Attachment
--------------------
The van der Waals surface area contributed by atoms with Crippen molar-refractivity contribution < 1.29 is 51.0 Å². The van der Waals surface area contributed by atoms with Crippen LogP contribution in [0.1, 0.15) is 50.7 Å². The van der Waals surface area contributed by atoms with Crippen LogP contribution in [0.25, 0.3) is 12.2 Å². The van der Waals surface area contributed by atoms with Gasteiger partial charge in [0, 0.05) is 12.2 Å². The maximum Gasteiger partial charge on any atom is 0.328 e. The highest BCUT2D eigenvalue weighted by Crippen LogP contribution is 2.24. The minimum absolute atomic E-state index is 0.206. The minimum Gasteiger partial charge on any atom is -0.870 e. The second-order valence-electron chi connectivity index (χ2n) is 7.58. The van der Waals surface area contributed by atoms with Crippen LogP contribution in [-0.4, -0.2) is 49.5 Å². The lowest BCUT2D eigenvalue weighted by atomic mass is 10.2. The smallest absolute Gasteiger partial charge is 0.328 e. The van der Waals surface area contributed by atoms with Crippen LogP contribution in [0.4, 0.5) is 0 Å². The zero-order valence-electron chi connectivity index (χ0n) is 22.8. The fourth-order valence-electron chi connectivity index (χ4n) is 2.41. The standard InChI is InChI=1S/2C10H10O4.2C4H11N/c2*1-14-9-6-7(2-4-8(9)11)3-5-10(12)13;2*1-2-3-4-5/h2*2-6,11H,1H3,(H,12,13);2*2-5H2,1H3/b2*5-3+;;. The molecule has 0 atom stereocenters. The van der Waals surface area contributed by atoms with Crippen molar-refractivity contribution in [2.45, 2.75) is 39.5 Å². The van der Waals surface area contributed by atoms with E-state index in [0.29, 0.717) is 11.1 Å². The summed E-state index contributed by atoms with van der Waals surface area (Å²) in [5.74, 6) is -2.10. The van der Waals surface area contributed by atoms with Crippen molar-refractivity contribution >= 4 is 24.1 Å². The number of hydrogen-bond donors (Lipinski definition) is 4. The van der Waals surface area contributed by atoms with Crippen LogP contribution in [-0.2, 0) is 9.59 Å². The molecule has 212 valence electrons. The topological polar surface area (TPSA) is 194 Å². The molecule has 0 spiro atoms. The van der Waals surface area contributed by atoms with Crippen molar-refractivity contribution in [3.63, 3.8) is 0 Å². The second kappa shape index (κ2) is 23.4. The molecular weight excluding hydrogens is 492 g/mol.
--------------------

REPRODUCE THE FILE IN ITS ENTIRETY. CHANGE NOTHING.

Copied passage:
The van der Waals surface area contributed by atoms with Crippen molar-refractivity contribution < 1.29 is 51.0 Å². The van der Waals surface area contributed by atoms with Crippen LogP contribution in [0.1, 0.15) is 50.7 Å². The van der Waals surface area contributed by atoms with Crippen LogP contribution in [0.25, 0.3) is 12.2 Å². The van der Waals surface area contributed by atoms with Gasteiger partial charge in [0, 0.05) is 12.2 Å². The maximum Gasteiger partial charge on any atom is 0.328 e. The highest BCUT2D eigenvalue weighted by Crippen LogP contribution is 2.24. The minimum absolute atomic E-state index is 0.206. The minimum Gasteiger partial charge on any atom is -0.870 e. The second-order valence-electron chi connectivity index (χ2n) is 7.58. The van der Waals surface area contributed by atoms with Crippen LogP contribution in [-0.4, -0.2) is 49.5 Å². The lowest BCUT2D eigenvalue weighted by atomic mass is 10.2. The smallest absolute Gasteiger partial charge is 0.328 e. The van der Waals surface area contributed by atoms with Crippen LogP contribution in [0.4, 0.5) is 0 Å². The zero-order valence-electron chi connectivity index (χ0n) is 22.8. The fourth-order valence-electron chi connectivity index (χ4n) is 2.41. The standard InChI is InChI=1S/2C10H10O4.2C4H11N/c2*1-14-9-6-7(2-4-8(9)11)3-5-10(12)13;2*1-2-3-4-5/h2*2-6,11H,1H3,(H,12,13);2*2-5H2,1H3/b2*5-3+;;. The molecule has 0 atom stereocenters. The van der Waals surface area contributed by atoms with Crippen molar-refractivity contribution in [2.45, 2.75) is 39.5 Å². The van der Waals surface area contributed by atoms with E-state index in [0.29, 0.717) is 11.1 Å². The summed E-state index contributed by atoms with van der Waals surface area (Å²) in [5.74, 6) is -2.10. The van der Waals surface area contributed by atoms with Crippen molar-refractivity contribution >= 4 is 24.1 Å². The number of hydrogen-bond donors (Lipinski definition) is 4. The van der Waals surface area contributed by atoms with Crippen LogP contribution in [-0.2, 0) is 9.59 Å². The molecule has 212 valence electrons. The topological polar surface area (TPSA) is 194 Å². The molecule has 0 spiro atoms. The van der Waals surface area contributed by atoms with Crippen molar-refractivity contribution in [3.63, 3.8) is 0 Å². The second kappa shape index (κ2) is 23.4. The molecular weight excluding hydrogens is 492 g/mol.